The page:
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Sydney FC vs. WS Wanderers: Five questions for the Sydney Derby

The A-league Finals Series is just around the corner and things are starting to get tense on the competition ladder.

The complexity and compactness of the fixture list means that every result of every game from here on in grows in importance. Therefore, Saturday's Sydney Derby at Allianz Stadium promises to be yet another mouth-watering contest.

While a loss will not end either team's season, Sydney FC manager Graham Arnold and his Western Sydney Wanderers' counterpart, Tony Popovic, will see the match as an opportunity to deliver a hammer-blow to the title ambitions of their cross-town rivals.

With bragging rights clearly on the line, here are five key questions for the game:

Sydney FCSydney FC
Western Sydney WanderersWestern Sydney Wanderers
Game Details

1. What will Arnold tell his players given their recent poor form?

Sydney boss Arnold is not one to back down from the challenge he currently faces with his charges on a three-game losing streak -- a decline that has seen the potential A-league title-contenders slip to sixth on the ladder.

Having won only four of their 10 home games to date, Arnold will view this match as a vital chance to boost the confidence of his squad and an ideal opportunity to sweep away the staleness that has enveloped the team in recent weeks.

Players will have been reminded by Arnie of their total responsibility in performing as a Sky Blue, which was missing in the recent loss to Perth Glory.

He will be resolute and demanding in a performance of the players and will no doubt select a starting XI he knows can deliver.

Keeper Vedran Janjetovic is clearly one who has come under the microscope given the recent performance against Perth. A poor match against the Wanderers could loosen his grip on the No. 1 position.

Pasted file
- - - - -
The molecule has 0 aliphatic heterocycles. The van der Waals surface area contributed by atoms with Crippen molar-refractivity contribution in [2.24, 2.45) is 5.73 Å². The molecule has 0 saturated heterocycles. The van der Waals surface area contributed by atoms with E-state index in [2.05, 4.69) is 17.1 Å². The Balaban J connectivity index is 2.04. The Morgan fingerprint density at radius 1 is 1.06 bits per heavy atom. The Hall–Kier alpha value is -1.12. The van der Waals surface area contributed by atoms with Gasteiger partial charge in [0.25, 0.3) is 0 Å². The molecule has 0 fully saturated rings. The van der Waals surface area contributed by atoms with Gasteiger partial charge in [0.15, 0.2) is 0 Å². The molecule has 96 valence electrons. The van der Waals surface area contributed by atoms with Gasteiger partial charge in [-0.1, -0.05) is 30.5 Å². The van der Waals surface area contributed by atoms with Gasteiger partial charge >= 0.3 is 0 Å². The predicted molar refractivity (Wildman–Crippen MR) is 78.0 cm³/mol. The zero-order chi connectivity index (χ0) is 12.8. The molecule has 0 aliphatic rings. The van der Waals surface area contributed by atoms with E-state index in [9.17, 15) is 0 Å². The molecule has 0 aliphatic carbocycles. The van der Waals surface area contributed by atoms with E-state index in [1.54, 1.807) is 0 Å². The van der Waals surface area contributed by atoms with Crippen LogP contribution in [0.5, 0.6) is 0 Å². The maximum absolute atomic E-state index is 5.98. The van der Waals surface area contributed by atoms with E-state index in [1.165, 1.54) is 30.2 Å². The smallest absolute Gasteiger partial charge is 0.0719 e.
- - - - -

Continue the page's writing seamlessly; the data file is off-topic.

2. Will Shane Smeltz start on the bench?

Arnold needs to switch things up if his is to lift Sydney out of their malaise. One option is to change the attacking setup for the underperforming Sky Blues.

Goals have not been free-flowing for weeks now, which surely must be a concern for Arnold. Alex Brosque's return from a long-term injury will certainly be welcome, plus the interesting January acquisition of David Carney from Newcastle means Arnold has two more experienced options to utilise.

But, what about Shane Smeltz?

Arnold could do worse than considering a starting position for the prolific A-League marksman who scored for New Zealand in the 2010 World Cup. A pivotal role in leading the line for the Sky Blues and the ability to receive and engage other attacking players could well be the missing link that Sydney have been crying out for.

This would enable the likes of Carney and Brosque the freedom to attack against a Wanderers defence that was demolished by an enterprising Wellington Phoenix last weekend.

Smeltz's clinical finishing in the final third could well make the difference in not just the Derby, but over the next few weeks.

3. What combination would suit WSW in midfield?

After what can only be described by all involved at the Western Sydney Wanderers as a total surprise in losing 5-2 to the ninth-placed Nix, Popovic now heads into a Sydney Derby in which he has an extremely poor record.